Of the various objects placed in the hand of the Child as emblems I have already spoken, and of their sacred significance as such,—the globe, the book, the bird, the flower, &c. In the works of the ignorant secular artists of later times, these symbols of power, or divinity, or wisdom, became mere playthings; and when they had become familiar, and required by custom, and the old sacred associations utterly forgotten, we find them most profanely applied and misused. To give one example:—the bird was originally placed in the hand of Christ as the emblem of the soul, or of the spiritual as opposed to the earthly nature; in a picture by Baroccio, he holds it up before a cat, to be frightened and tormented.[1] But to proceed.

[Footnote 1: In the "History of Our Lord, as illustrated in the
Fine Arts," the devotional and characteristic effigies of the infant
Christ, and the accompanying attributes, will be treated at length.]

The throne on which the Virgin is seated, is, in very early pictures, merely an embroidered cushion on a sort of stool, or a carved Gothic chair, such as we see in the thrones and stalls of cathedrals. It is afterwards converted into a rich architectural throne, most elaborately adorned, according to the taste and skill of the artist. Sometimes, as in the early Venetian pictures, it is hung with garlands of fruits and flowers, most fancifully disposed. Sometimes the arabesque ornaments are raised in relief and gilt. Sometimes the throne is curiously painted to imitate various marbles, and adorned with medallions and bas-reliefs from those subjects of the Old Testament which have a reference to the character of the Virgin and the mission of her divine Child; the commonest of all being the Fall, which rendered a Redeemer necessary. Moses striking the rock (the waters of life)—the elevation of the brazen serpent—the gathering of the manna—or Moses holding the broken tablets of the old law,—all types of redemption, are often thus introduced as ornaments. In the sixteenth century, when the purely religious sentiment had declined, and a classical and profane taste had infected every department of art and literature, we find the throne of the Virgin adorned with classical ornaments and bas-reliefs from the antique remains; as, for instance, the hunt of Theseus and Hippolyta. We must then suppose her throned on the ruins of paganism, an idea suggested by the old legends, which represent the temples and statues of the heathen gods as falling into ruin on the approach of the Virgin and her Child; and a more picturesque application of this idea afterwards became common in other subjects. In Garofalo's picture the throne is adorned with Sphinxes—à l'antique. Andrea del Sarto has placed harpies at the corner of the pedestal of the throne, in his famous Madonna di San Francesco (Florence Gal.),—a gross fault in that otherwise grand and faultless picture; one of those desecrations of a religious theme which Andrea, as devoid of religious feeling as he was weak and dishonest, was in the habit of committing.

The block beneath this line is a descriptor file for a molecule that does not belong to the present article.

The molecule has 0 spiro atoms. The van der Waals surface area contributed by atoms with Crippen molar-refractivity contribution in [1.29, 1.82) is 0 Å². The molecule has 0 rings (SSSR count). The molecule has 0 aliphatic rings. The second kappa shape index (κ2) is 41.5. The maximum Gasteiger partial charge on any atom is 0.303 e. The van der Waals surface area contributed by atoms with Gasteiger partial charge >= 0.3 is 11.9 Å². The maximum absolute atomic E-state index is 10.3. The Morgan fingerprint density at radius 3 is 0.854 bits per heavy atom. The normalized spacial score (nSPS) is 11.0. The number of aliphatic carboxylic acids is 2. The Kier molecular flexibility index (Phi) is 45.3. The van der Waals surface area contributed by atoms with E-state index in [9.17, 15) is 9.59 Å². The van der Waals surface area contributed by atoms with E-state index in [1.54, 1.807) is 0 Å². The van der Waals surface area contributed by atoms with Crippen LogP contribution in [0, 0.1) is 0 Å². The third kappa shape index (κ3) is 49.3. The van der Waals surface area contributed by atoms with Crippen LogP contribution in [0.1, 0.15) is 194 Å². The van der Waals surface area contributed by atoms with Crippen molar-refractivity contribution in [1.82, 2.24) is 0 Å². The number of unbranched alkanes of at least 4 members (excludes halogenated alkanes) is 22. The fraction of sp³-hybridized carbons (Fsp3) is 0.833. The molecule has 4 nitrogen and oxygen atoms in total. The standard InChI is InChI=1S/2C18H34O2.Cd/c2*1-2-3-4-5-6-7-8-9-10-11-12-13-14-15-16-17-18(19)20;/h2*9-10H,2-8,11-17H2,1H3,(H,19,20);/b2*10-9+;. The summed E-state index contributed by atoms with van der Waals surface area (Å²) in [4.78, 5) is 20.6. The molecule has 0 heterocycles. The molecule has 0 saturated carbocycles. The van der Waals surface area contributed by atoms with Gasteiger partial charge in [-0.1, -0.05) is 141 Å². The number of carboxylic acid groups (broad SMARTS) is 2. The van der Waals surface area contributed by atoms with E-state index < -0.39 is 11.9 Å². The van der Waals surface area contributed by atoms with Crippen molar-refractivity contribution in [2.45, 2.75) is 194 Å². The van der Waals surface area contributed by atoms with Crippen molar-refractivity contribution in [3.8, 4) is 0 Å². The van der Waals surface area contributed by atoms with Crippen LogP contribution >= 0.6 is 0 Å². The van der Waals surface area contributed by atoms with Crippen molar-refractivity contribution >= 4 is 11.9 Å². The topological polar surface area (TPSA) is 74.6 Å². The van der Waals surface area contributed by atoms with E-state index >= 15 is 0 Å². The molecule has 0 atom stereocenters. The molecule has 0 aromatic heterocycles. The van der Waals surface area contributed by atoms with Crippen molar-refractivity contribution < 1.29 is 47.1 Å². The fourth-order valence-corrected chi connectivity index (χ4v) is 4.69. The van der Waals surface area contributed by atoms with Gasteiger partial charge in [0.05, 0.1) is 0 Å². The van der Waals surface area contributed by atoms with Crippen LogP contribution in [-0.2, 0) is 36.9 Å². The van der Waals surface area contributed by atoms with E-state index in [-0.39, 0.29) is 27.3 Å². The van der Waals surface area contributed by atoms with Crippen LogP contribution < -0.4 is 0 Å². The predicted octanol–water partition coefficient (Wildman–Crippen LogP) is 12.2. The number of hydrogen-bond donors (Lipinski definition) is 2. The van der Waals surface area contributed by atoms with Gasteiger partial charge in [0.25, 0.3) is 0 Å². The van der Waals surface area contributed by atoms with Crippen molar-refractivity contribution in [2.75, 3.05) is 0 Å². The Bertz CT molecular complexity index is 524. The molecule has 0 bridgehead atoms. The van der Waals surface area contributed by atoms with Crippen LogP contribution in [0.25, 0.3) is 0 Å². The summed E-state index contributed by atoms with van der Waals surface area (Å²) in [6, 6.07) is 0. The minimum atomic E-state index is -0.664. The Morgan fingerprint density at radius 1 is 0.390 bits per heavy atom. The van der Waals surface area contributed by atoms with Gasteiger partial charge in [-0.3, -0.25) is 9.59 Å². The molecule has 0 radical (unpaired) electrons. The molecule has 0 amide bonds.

But whatever the material or style of the throne, whether simple or gorgeous, it is supposed to be a heavenly throne. It is not of the earth, nor on the earth; and at first it was alone and unapproachable. The Virgin-mother, thus seated in her majesty, apart from all human beings, and in communion only with the Infant Godhead on her knee, or the living worshippers who come to lay down their cares and sorrows at the foot of her throne and breathe a devout "Salve Regina!"—is, through its very simplicity and concentrated interest, a sublime conception. The effect of these figures, in their divine quietude and loveliness, can never be appreciated when hung in a gallery or room with other pictures, for admiration, or criticism, or comparison. I remember well suddenly discovering such a Madonna, in a retired chapel in S. Francesco della Vigna at Venice,—a picture I had never heard of, by a painter then quite unknown to me, Fra Antonio da Negroponte, a Franciscan friar who lived in the fifteenth century. The calm dignity of the attitude, the sweetness, the adoring love in the face of the queenly mother as with folded hands she looked down on the divine Infant reclining on her knee, so struck upon my heart, that I remained for minutes quite motionless. In this picture, nothing can exceed the gorgeous splendor of the Virgin's throne and apparel: she wears a jewelled crown; the Child a coronal of pearls; while the background is composed entirely of the mystical roses twined in a sort of treillage.